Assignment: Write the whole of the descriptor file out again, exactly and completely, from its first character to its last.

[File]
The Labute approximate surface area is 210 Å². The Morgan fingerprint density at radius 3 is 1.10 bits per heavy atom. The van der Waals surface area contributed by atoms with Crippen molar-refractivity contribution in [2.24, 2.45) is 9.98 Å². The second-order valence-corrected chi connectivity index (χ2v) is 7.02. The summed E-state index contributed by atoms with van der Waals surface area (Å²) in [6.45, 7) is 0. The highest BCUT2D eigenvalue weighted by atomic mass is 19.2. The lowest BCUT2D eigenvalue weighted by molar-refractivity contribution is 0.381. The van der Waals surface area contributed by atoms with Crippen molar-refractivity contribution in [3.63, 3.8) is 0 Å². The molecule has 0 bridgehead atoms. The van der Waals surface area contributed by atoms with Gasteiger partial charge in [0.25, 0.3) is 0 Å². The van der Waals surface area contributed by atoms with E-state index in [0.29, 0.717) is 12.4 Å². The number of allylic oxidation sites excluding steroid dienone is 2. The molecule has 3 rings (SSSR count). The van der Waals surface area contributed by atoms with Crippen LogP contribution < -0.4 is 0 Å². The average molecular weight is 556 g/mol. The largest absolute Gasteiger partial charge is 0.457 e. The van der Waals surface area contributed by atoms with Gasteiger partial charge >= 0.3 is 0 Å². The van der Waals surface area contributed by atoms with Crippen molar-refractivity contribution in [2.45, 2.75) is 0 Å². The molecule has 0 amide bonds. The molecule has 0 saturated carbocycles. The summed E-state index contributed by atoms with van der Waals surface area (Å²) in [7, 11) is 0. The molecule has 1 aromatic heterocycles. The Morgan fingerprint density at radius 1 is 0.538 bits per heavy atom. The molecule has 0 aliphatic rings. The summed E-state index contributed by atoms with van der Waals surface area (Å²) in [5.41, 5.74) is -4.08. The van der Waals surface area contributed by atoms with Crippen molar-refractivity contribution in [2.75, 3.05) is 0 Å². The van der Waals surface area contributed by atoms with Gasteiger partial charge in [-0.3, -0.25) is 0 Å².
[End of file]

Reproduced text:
The Labute approximate surface area is 210 Å². The Morgan fingerprint density at radius 3 is 1.10 bits per heavy atom. The van der Waals surface area contributed by atoms with Crippen molar-refractivity contribution in [2.24, 2.45) is 9.98 Å². The second-order valence-corrected chi connectivity index (χ2v) is 7.02. The summed E-state index contributed by atoms with van der Waals surface area (Å²) in [6.45, 7) is 0. The highest BCUT2D eigenvalue weighted by atomic mass is 19.2. The lowest BCUT2D eigenvalue weighted by molar-refractivity contribution is 0.381. The van der Waals surface area contributed by atoms with Crippen molar-refractivity contribution in [3.63, 3.8) is 0 Å². The molecule has 0 bridgehead atoms. The van der Waals surface area contributed by atoms with Gasteiger partial charge in [0.25, 0.3) is 0 Å². The van der Waals surface area contributed by atoms with E-state index in [0.29, 0.717) is 12.4 Å². The number of allylic oxidation sites excluding steroid dienone is 2. The molecule has 3 rings (SSSR count). The van der Waals surface area contributed by atoms with Crippen LogP contribution < -0.4 is 0 Å². The average molecular weight is 556 g/mol. The largest absolute Gasteiger partial charge is 0.457 e. The van der Waals surface area contributed by atoms with Gasteiger partial charge >= 0.3 is 0 Å². The van der Waals surface area contributed by atoms with Crippen molar-refractivity contribution in [2.45, 2.75) is 0 Å². The molecule has 0 amide bonds. The molecule has 0 saturated carbocycles. The summed E-state index contributed by atoms with van der Waals surface area (Å²) in [7, 11) is 0. The molecule has 1 aromatic heterocycles. The Morgan fingerprint density at radius 1 is 0.538 bits per heavy atom. The molecule has 0 aliphatic rings. The summed E-state index contributed by atoms with van der Waals surface area (Å²) in [5.41, 5.74) is -4.08. The van der Waals surface area contributed by atoms with Crippen molar-refractivity contribution in [2.75, 3.05) is 0 Å². The van der Waals surface area contributed by atoms with Gasteiger partial charge in [-0.3, -0.25) is 0 Å².